In modern granulated gold jewelry, a copper compound, along with an organic compound, is applied to the surface of the metal on which the granules are placed.

granulated gold jewelry ring

The skills of the goldsmith are seen in this example, where the different techniques of filigree and granulation are combined to produce an elaborately decorated ring.

Source and image courtesy: Victoria and Albert Museum

Granulation Techniques

Different eras saw the use of different techniques to join the granules to the surface of the metal. Some of these techniques died down and are unknown to this day while some were developed in recent times. We’ve listed three main techniques that are commonly used to carry out the process of granulation. They are:

Hard Soldering

Hard soldering of metals is when a material with a lower melting point is used to bond two materials using capillary action. Soldering, a common technique, requires placing small parts of solder on the point of contact of granules and the metal. Therefore, it becomes difficult to repeat this process with hundreds of granules as it requires extreme detail and flux, the binding agent for solder, bubbles when heated, which displaces the granules.

This problem can be avoided by filing the solder to a powder and mixing it with flux in a small can. Tragacanth is applied to the area where the granules are supposed to be attached. Granules are carefully placed and sprinkled with the flux-solder powder and heated. This way the solder goes underneath the granules through capillary action, holding them in place.

According to Langantiques, this technique was used by Castellani to recreate the ancient gold jewelry of the Etruscans.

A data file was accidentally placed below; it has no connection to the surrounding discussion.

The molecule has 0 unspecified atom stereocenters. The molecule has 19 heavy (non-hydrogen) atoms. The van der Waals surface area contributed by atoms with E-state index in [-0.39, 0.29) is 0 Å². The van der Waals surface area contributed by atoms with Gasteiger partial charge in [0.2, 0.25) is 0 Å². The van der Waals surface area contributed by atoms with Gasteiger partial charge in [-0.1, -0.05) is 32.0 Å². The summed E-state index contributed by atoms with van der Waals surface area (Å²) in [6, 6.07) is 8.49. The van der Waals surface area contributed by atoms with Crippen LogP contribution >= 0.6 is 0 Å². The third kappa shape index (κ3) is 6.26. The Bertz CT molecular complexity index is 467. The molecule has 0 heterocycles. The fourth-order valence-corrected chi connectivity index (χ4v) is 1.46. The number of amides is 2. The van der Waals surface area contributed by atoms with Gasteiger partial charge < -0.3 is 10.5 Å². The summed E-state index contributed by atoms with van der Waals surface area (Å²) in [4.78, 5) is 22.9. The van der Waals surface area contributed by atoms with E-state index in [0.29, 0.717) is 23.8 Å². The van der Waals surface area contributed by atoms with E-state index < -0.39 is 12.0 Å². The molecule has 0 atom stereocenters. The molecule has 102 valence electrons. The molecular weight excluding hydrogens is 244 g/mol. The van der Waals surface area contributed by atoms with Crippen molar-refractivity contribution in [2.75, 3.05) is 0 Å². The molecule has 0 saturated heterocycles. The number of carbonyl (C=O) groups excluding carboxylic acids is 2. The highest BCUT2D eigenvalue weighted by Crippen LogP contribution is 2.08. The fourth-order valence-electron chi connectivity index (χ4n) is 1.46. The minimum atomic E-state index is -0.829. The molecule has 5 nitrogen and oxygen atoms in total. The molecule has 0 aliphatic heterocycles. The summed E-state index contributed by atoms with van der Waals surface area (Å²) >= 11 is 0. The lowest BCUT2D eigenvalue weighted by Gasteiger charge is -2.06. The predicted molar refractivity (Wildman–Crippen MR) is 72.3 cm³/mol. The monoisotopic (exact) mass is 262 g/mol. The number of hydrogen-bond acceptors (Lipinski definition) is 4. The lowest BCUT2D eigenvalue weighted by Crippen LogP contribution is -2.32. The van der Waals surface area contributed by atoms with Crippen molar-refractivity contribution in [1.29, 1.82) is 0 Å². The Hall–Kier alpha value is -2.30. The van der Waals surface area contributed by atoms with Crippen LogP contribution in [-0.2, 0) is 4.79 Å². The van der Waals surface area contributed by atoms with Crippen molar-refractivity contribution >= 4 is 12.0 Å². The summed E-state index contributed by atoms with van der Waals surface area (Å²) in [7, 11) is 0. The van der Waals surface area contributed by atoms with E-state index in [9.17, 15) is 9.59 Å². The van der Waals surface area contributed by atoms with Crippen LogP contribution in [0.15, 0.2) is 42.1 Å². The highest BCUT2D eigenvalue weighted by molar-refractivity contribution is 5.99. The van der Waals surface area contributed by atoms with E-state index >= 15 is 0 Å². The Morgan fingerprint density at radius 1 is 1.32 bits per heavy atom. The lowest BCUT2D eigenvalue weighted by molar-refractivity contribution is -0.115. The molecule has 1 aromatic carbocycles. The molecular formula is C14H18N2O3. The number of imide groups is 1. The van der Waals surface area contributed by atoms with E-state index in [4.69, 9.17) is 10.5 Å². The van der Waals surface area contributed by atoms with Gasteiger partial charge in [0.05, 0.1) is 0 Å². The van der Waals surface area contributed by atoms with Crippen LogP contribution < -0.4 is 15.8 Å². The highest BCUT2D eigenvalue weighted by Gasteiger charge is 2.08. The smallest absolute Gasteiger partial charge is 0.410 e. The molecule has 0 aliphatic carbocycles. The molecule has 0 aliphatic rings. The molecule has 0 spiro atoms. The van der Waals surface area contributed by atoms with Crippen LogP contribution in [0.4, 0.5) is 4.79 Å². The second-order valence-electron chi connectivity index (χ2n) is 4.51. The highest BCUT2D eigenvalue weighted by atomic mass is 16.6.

Fusing is when metals of the same alloy are joined using heat. For this process, a sheet with the same thickness as the diameter of the granules is required. The granules are set in place with diluted flux and are placed in a reducing oven. When both metals reach the melting point, they both fuse together. This process leaves no flux or solder behind.

The modern addition to this process is fusion using electric current. This allows craftsmen to add granules to already finished items, including gold jewelry in which the stone is set. The current, however, can flow to neighboring granules which can result in looser joins.

Colloidal Soldering

It is believed that this technique was used by the Etruscans to join the granules to the metal surface. In this technique, a colloidal mixture, along with tragacanth gum and copper salts is used. This compound makes a strong metallic bond by lowering the melting point of both the metal and the granules.

The surface of the metal is covered in colloidal solder and the granules are placed on top of it and left to dry. Fired in a reducing oven, the tragacanth gum burns away and releases the copper salts. At a high temperature, the copper melts and joins the granules to the metals. This process requires a great deal of patience and incredible skill.

granulated gold jewelry

The granulated design on these earings was produced using particles of solder to secure the very small grains of gold. In the 19th century goldsmiths admired the skills of their ancient predecessors. They were especially fascinated to know how the Etruscan goldsmiths created patterns composed of wires and grains applied without any sign of solder.

In antiquity, an organic glue and a substance containing copper was spread on the gold and the jewellery heated. At 850 degrees C the carbon from the burnt glue reacts with the substance containing copper to release pure copper. This copper lowers the melting point of the gold. It alloys with, and diffuses into, the gold thus bonding the sheet, wires and granules in place.

Source and image courtesy: Victoria and Albert Museum

Granulation is one of the many techniques used to add to the beauty of gold jewelry. The centuries-old technique continues to be popular and is used for creating intricate and detailed gold jewelry for women. Be it a pair of earrings, necklaces, or rings, the cumbersome process of granulation can certainly yield truly stunning pieces of jewelry. The ancient technique has stood the test of time and continues to wow us with the beauty that it is able to provide to a piece of gold.